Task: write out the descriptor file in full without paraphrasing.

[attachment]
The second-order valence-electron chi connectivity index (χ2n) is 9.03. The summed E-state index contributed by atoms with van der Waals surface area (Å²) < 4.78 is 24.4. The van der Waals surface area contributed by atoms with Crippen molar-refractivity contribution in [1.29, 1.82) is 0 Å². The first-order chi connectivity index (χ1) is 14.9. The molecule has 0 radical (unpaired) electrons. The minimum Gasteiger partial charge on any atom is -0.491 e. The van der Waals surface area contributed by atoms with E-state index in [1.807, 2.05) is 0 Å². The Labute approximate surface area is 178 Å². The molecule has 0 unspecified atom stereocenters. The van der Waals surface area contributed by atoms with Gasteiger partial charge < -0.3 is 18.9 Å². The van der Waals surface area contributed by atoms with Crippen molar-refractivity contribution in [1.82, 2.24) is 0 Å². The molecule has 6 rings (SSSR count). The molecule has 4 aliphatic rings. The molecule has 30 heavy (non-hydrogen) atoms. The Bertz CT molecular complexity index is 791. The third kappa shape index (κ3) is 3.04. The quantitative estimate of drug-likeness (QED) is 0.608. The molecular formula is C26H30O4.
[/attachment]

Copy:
The second-order valence-electron chi connectivity index (χ2n) is 9.03. The summed E-state index contributed by atoms with van der Waals surface area (Å²) < 4.78 is 24.4. The van der Waals surface area contributed by atoms with Crippen molar-refractivity contribution in [1.29, 1.82) is 0 Å². The first-order chi connectivity index (χ1) is 14.9. The molecule has 0 radical (unpaired) electrons. The minimum Gasteiger partial charge on any atom is -0.491 e. The van der Waals surface area contributed by atoms with E-state index in [1.807, 2.05) is 0 Å². The Labute approximate surface area is 178 Å². The molecule has 0 unspecified atom stereocenters. The van der Waals surface area contributed by atoms with Gasteiger partial charge < -0.3 is 18.9 Å². The van der Waals surface area contributed by atoms with Crippen molar-refractivity contribution in [1.82, 2.24) is 0 Å². The molecule has 6 rings (SSSR count). The molecule has 4 aliphatic rings. The molecule has 30 heavy (non-hydrogen) atoms. The Bertz CT molecular complexity index is 791. The third kappa shape index (κ3) is 3.04. The quantitative estimate of drug-likeness (QED) is 0.608. The molecular formula is C26H30O4.